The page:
Also, only do a 2k a couple times during the year. 10k’s and 6k’s are where you can really tell if a kid is mentally and physically strong!
#3. Pull ups, jump squats, bench pulls, and stomach exercises everyday as part of your workout. Everyday we would somehow incorporate these types of workouts in our training sessions.
#4. Inspire and connect with the individuals that you are coaching at least once a week. Create a goal for that particular week and get the kids focused on that goal in order to maximize speed.
Show your passion for the sport of rowing and make it contagious to everyone around you. Let the team or individual know that rowing is a daily grind sport. It is the day in and day out training and punishment that they need to embrace. Usually in High School and College there are only a handful of races throughout the year. Explain to the team that if they are on the team just to focus on those big races towards the end of the year then they are in the wrong sport. It’s the day to day challenge and mentally tough team that competes throughout every single practice that wins on race day. Races are not won on race day…they are won throughout the constant training and punishment that you give to the body throughout the year as you prepare for those races. When you show up on race day it’s as if it is just another practice. There is nothing magical about it and teams don’t just win on luck, teams win with hard work and mental toughness taught by the coach and influenced throughout the rest of the team. The rowing machine is the perfect tool in order to separate the weak from the strong. It tests both mental and physical toughness on a very personal level.
#5. Twice a year try these 2 workouts.
Note: These are the hardest designed workouts that I have ever done in my life so make sure the team is prepared enough to take these on. Do not use these tests more than a couple times throughout the year.
10-9-8-7 Workout…. UC Berkeley Ultimate Concept 2 Rowing Machine Fitness Test
10 minutes full power/open rate then take a 10 minute rest
9 minutes full power/open rate then take a 10 minute rest
8 minutes full power/open rate then take a 10 minute rest
7 minutes full power/open rate then take a 10 minute rest
Add up the total meters from the entire time rowed and rank the individual against the entire team. This is one of the ultimate fitness tests in order to measure mental and physical strength and capability. At UC Berkeley Steve Gladstone took these tests very seriously and were probably considered his most important fitness test on the Concept 2 rowing machine.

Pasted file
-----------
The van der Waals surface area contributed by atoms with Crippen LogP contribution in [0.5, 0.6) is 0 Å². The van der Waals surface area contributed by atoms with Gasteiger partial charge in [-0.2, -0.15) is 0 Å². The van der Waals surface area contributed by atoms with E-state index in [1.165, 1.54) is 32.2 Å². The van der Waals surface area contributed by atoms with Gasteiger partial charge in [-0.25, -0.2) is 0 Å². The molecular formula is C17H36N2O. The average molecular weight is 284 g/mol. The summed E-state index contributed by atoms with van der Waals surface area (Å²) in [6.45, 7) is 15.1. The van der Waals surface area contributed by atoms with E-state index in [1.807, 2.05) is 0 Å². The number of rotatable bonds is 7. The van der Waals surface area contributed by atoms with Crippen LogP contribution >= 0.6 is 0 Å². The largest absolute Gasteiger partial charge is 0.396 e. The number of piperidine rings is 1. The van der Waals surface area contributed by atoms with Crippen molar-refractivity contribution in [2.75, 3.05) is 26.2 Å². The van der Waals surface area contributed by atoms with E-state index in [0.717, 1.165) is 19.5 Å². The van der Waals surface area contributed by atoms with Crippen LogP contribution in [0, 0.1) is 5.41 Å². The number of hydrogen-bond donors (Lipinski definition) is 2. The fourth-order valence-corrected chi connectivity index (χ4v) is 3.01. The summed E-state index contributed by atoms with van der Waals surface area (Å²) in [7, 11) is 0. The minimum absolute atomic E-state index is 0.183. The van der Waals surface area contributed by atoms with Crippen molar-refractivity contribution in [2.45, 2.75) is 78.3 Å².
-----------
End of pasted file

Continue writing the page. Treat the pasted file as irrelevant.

Sub-Max Watt Workout…. US National Team Ultimate Concept 2 Rowing Machine Fitness Test
Idea is to start with 200 Watts and then rise 40 Watts every 2 minutes until failure. If you drop below the suggested Watts even for one stroke you are out. This requires someone to watch the screen behind the individual as they row. Below is an example of the kind of workout and Watt numbers that we were told to start with and the chart we were to try and follow. Most guys dropped out of the test and could not hold the numbers from 520 to 600. There was one individual, Ian Coveney, who approached 720 Watts before failure. This test should be done every 4 months or so. It is extremely intense and difficult. Design this test and appropraite power Watts for you team or individual who you are coaching.
200 Watts for 2 minutes…
240 Watss for 2 minutes…
280 Watts for 2 minutes…
320 Watts for 2 minutes…
360 Watts for 2 minutes…
400 Watts for 2 minutes…
440 Watts for 2 minutes…
480 Watts for 2 minutes…
520 Watts for 2 minutes…
560 Watts for 2 minutes…
600 Watts for 2 minutes…
640 Watts for 2 minutes
680 Watts for 2 minutes…
720 Watts for 2 minutes…And yes.. I witnessed a guy that held on the US Team that held 720 for just over a minute before he cracked. Very impressive!
This movie was filmed during my freshman and sophomore years at Berkeley 97′-99′. I am rowing in this movie and at various parts of the movie you would be able to see me 🙂 This is a great movie and I suggest every rowing coach in the world
Tags: best rowing technique, Faster Rowing, faster rowing times, Fitness Classes In Long Beach, How to coach rowing technique, Indoor Rowing Class, Indoor Rowing Seminar, Jack Nunn, John Nunn, Long Beach Rowing Association, row faster times, Rowing Faster, Roworx
Jack Nunn is the head trainer and owner of Roworx. Jack is a former national team rower who has competed in more than 100 triathlons, including 9 full Ironmans. He has created a system of rowing that prepares the whole body for both competition and fitness longevity.